Towse: views from the hill

June 2, 2009

Bing

Filed under: app,resource,webstuff — Towse @ 7:26 pm

Have you played with Bing yet?

Go on. You know you want to!

http://www.bing.com/search?q=writers+guidelines

Run your mouse along the right edge to pull up a synopsis of the page featured. Browse through the related links.

Have fun.

April 22, 2009

[URL] World Digital Library launched. FREE!

Filed under: history,libraries,maps,photographs,resource,URL — Towse @ 5:29 pm

The United Nations Educational, Scientific and Cultural Organization (UNESCO) and 32 partner institutions today launched the World Digital Library, a website that features unique cultural materials from libraries and archives from around the world. The site — located at www.wdl.org — includes manuscripts, maps, rare books, films, sound recordings, prints and photographs. It provides unrestricted public access, free of charge, to this material.

from the site: The WDL focuses on significant primary materials, including manuscripts, maps, rare books, recordings, films, prints, photographs, architectural drawings, and other types of primary sources.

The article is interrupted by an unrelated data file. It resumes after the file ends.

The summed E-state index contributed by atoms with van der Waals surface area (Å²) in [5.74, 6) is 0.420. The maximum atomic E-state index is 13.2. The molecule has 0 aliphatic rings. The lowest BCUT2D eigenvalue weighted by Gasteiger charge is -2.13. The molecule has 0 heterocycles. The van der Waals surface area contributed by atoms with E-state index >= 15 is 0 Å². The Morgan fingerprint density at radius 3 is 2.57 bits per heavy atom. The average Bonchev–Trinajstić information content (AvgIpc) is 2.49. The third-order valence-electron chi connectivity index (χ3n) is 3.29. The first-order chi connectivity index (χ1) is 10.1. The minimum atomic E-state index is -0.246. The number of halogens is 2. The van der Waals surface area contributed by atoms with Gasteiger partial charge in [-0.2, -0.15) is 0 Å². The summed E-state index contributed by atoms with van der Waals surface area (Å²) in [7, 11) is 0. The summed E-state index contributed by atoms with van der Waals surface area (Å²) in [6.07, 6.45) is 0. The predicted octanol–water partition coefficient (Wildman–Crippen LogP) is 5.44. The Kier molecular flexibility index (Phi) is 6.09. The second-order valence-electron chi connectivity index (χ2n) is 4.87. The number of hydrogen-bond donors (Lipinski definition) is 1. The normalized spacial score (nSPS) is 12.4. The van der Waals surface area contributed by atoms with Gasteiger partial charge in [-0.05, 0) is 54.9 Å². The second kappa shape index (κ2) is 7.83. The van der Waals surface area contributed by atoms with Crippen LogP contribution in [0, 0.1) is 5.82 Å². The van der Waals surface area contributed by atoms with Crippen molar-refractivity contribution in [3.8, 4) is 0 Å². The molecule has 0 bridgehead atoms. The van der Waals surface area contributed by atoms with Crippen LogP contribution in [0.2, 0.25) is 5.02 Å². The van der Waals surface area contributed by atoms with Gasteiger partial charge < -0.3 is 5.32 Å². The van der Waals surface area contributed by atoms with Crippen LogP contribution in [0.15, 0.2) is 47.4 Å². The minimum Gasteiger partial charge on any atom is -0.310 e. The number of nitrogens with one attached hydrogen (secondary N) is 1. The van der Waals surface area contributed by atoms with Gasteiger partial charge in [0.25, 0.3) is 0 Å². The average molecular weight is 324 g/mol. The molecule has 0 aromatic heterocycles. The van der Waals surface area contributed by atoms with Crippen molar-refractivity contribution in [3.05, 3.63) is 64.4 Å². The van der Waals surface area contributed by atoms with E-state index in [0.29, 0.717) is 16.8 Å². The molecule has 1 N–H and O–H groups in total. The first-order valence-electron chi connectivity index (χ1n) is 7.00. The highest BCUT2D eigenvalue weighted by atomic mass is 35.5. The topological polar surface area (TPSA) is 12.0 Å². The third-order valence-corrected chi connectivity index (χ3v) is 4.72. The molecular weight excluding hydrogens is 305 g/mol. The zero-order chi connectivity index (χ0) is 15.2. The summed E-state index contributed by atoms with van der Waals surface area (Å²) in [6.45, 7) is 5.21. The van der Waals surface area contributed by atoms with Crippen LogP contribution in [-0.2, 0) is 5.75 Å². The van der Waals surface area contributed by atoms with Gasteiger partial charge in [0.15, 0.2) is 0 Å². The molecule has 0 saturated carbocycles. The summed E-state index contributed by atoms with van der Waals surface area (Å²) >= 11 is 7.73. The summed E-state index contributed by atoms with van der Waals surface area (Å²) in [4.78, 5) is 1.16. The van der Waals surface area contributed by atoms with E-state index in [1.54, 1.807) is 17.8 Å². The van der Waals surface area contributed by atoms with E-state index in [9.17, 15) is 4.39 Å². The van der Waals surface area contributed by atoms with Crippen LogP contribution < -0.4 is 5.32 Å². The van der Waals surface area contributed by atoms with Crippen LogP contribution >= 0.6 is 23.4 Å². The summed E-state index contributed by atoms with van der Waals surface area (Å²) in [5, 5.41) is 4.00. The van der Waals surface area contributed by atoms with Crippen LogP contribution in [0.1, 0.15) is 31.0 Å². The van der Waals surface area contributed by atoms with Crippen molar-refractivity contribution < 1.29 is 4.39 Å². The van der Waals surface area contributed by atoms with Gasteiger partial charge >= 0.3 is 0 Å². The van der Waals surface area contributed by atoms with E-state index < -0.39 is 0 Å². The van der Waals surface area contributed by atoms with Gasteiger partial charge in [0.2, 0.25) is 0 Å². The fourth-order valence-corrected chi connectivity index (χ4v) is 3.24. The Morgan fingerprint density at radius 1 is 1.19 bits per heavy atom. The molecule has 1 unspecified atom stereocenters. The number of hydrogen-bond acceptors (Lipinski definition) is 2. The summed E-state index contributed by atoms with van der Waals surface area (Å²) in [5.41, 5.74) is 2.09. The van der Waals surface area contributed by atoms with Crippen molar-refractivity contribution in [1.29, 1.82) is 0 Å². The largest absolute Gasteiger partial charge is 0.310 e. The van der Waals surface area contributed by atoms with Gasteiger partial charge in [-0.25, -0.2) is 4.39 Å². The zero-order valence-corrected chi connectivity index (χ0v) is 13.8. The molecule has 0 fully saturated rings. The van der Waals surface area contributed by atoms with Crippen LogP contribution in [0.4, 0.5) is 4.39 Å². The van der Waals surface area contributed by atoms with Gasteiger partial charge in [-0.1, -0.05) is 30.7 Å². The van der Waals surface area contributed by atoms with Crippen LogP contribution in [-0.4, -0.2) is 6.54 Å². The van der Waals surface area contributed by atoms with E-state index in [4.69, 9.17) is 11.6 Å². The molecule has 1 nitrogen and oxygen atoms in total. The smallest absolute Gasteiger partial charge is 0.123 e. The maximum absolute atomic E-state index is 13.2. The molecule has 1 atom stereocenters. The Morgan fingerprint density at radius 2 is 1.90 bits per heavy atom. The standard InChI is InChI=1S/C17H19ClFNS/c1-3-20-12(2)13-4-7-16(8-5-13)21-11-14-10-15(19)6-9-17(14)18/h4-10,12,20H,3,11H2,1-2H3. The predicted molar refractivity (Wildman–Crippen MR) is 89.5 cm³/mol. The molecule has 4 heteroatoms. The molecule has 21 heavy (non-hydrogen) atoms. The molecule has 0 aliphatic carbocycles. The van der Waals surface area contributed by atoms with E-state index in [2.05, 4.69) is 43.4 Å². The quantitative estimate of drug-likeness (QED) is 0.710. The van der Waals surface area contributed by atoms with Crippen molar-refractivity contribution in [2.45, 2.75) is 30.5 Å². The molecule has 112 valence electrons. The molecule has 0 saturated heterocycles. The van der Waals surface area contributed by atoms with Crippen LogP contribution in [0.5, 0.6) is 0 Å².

See also UNESCO’s Memory of the World project.

[via LOC's Twitterfeed]

October 23, 2008

Imperial History of the Middle East

Filed under: history,maps,resource — Towse @ 1:00 am

Imperial History of the Middle East [SWF] … all that world history you’ve forgotten but probably would be better off remembering right now.

The Web is a wonder.

October 2, 2008

British Battles – analysing and documenting British Battles from the previous centuries

Filed under: history,resource,URL — Towse @ 12:59 am

British Battles – analysing and documenting British Battles from the previous centuries

“Those who cannot remember the past are condemned to repeat it.”

Interesting site: from Hastings through the Boer Wars.

June 12, 2008

[URL] Corpus of American English

Filed under: app,resource,wordstuff,writing — Towse @ 12:26 am